Heiberg said concern is growing that a large number of Afghans will head to the Iranian border as fighting escalates inside Afghanistan and winter approaches. She did not elaborate.

Iran's top decision-making body, the Supreme National Security Council, made the decision on the camps Wednesday after the Taliban refused to allow the camps in Afghanistan, Ahmad Ali Norbala, head of the Iran Red Crescent Society, said at the news conference.

International aid workers pulled out of Afghanistan after the Sept. 11 terror attacks in the United States, leaving local staffers to try to run the operations.

In Vienna, Austria, the U.N. High Commissioner for Refugees, Ruud Lubbers, said Thursday that so far Afghans have not fled in high numbers into neighboring nations, rather they have been fleeing cities to hide in the countryside

But the commissioner is preparing for the worst case scenario of 1.5 million refugees as the crisis sharpens. So far, bout 50,000 Afghan refugees have arrived in Pakistan since Sept. 11.

http://dailynews.yahoo.com/htx/ap/20011018/wl/attacks_iran_1.html



-- Jackson Brown (Jackson_Brown@deja.com), October 29, 2001.


One idea is that the US should stop the war once 6,000 people are killed there. Given the near cessation of food aid, this figure is probably close to being reached already. Mark Robinowitz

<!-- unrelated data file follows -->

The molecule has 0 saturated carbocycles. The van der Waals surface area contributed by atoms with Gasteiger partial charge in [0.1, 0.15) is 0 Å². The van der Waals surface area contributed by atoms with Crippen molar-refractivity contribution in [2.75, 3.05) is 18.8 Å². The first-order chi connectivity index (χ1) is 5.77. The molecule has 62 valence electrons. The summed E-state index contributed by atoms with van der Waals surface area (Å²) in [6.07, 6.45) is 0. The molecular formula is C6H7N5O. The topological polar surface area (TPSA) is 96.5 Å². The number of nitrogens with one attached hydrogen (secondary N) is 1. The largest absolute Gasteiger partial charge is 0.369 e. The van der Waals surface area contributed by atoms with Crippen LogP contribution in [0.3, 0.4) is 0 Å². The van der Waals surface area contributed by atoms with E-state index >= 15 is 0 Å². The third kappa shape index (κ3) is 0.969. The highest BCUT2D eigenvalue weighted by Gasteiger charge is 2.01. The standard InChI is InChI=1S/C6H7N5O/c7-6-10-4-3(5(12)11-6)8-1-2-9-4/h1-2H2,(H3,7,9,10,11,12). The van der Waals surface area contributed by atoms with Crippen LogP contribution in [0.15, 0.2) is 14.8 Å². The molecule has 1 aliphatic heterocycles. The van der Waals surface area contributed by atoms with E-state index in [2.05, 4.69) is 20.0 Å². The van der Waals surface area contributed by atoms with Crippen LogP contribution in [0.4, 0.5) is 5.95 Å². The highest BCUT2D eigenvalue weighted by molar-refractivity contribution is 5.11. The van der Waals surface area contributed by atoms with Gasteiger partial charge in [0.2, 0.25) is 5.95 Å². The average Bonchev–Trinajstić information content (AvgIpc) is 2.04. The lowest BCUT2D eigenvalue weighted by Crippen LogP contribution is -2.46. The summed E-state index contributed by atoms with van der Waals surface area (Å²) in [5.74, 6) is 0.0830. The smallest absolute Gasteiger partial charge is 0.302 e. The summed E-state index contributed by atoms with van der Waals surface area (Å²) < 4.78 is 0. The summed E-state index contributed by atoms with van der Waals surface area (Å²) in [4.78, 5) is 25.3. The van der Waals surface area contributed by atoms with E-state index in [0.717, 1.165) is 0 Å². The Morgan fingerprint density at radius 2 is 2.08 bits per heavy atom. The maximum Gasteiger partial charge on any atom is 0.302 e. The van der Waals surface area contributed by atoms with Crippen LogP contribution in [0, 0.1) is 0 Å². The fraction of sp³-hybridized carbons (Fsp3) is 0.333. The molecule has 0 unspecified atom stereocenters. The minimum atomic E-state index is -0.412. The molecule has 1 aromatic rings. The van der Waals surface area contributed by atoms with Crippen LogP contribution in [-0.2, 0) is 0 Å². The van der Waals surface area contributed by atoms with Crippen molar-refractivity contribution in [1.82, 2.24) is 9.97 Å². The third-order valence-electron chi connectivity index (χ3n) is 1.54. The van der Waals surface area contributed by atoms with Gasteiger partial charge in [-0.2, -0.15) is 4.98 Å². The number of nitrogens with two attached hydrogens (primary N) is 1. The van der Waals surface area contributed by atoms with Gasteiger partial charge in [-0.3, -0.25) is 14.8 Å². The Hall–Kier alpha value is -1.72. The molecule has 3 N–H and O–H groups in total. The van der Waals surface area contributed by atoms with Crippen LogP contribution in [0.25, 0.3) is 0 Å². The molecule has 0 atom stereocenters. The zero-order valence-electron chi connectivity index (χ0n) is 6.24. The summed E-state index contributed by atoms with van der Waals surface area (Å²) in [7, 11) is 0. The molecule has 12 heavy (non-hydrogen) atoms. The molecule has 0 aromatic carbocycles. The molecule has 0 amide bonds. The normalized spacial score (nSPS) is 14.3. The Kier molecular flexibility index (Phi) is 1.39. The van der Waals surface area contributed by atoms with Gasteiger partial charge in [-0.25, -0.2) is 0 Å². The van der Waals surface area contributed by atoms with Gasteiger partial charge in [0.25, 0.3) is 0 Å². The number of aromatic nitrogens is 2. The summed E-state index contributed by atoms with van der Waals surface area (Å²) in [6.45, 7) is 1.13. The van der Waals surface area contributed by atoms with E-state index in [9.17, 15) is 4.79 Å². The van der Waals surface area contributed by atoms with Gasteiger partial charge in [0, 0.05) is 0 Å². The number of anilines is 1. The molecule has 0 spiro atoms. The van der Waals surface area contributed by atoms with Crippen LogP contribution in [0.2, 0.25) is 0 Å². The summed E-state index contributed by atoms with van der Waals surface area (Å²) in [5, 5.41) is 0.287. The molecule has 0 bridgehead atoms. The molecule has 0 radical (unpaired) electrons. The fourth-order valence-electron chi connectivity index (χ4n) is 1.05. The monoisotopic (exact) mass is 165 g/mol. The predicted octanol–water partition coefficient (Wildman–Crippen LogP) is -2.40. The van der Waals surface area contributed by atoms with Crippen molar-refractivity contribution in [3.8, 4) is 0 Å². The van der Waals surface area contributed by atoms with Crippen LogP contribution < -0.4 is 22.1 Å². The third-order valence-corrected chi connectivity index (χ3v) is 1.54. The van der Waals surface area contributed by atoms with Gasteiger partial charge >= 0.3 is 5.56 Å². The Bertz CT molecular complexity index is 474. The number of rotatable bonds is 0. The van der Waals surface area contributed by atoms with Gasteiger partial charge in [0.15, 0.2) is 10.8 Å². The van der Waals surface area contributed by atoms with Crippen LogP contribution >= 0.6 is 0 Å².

Man you are either extremely careless or you purposefully try and spread false information! After reading many of your posts, I suspect is is both!

Check the source of how food aid is going.

It is FAR from "near cessation".

all one has to do is look at the daily update from World Food Program (www.wfp.org)

From todays report --

Since the beginning of October, WFP and its partner non- governmental organisations (NGOs) have delivered food rations for two million people inside Afghanistan - equivalent to one third of the total number of Afghans who need food aid.

WFP food convoys: latest 10/29/01

WFP has been able to step up deliveries from countries neighbouring Afghanistan.

Peshawar, North West Pakistan: today, WFP loaded 1,500 metric tonnes of food aid.

WFP food aid deliveries into Afghanistan continue from both Tajikistan and Iran

=================

WHY are they able to "step up delivery"??

Because the US arranges food convoys, to deliver US aid, from IRAN

=================

Afghan Food Delivery to Transit Iran

By ALI AKBAR DAREINI, Associated Press Writer

TEHRAN, Iran (AP) - Iran has agreed to allow the delivery of U.S. food aid through its territory to Afghanistan and the construction of a refugee camp on its soil near the border, relief officials said.

The United States and Iran have not had diplomatic relations since the 1979 Islamic revolution. But as Washington has been putting together an anti-terror coalition the past month, delicate communications have been passed between the two countries.

Marius de Gaay Fortman, a coordinator for the World Food Program, said 45,000 tons of American wheat will arrive in Iran in early November to be delivered to the Afghan people through Iran.

A U.S. ship delivering the wheat will not come to Iran, he said, but rather the supplies will be transferred to another ship provided by the agency in international or Pakistani waters.